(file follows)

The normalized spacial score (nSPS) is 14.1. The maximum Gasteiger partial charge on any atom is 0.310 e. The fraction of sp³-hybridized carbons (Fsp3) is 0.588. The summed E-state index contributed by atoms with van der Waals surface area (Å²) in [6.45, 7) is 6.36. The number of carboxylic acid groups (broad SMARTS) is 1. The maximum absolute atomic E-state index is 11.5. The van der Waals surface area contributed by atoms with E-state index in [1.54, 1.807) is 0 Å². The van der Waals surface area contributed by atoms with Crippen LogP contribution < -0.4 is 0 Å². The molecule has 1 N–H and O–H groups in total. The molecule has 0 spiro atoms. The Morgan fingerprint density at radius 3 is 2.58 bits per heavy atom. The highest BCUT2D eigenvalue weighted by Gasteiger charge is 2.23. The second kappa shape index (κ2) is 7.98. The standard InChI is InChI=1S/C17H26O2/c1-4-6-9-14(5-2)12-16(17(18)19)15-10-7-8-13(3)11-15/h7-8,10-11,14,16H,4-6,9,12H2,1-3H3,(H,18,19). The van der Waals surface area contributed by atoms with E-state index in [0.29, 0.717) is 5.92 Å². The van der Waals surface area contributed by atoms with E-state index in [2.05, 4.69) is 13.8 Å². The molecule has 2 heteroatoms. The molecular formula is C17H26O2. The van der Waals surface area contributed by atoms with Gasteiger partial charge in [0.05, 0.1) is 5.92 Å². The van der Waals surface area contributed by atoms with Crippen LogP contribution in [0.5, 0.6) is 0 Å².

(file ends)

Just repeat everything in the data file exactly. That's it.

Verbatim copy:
The normalized spacial score (nSPS) is 14.1. The maximum Gasteiger partial charge on any atom is 0.310 e. The fraction of sp³-hybridized carbons (Fsp3) is 0.588. The summed E-state index contributed by atoms with van der Waals surface area (Å²) in [6.45, 7) is 6.36. The number of carboxylic acid groups (broad SMARTS) is 1. The maximum absolute atomic E-state index is 11.5. The van der Waals surface area contributed by atoms with E-state index in [1.54, 1.807) is 0 Å². The van der Waals surface area contributed by atoms with Crippen LogP contribution < -0.4 is 0 Å². The molecule has 1 N–H and O–H groups in total. The molecule has 0 spiro atoms. The Morgan fingerprint density at radius 3 is 2.58 bits per heavy atom. The highest BCUT2D eigenvalue weighted by Gasteiger charge is 2.23. The second kappa shape index (κ2) is 7.98. The standard InChI is InChI=1S/C17H26O2/c1-4-6-9-14(5-2)12-16(17(18)19)15-10-7-8-13(3)11-15/h7-8,10-11,14,16H,4-6,9,12H2,1-3H3,(H,18,19). The van der Waals surface area contributed by atoms with E-state index in [0.29, 0.717) is 5.92 Å². The van der Waals surface area contributed by atoms with E-state index in [2.05, 4.69) is 13.8 Å². The molecule has 2 heteroatoms. The molecular formula is C17H26O2. The van der Waals surface area contributed by atoms with Gasteiger partial charge in [0.05, 0.1) is 5.92 Å². The van der Waals surface area contributed by atoms with Crippen LogP contribution in [0.5, 0.6) is 0 Å².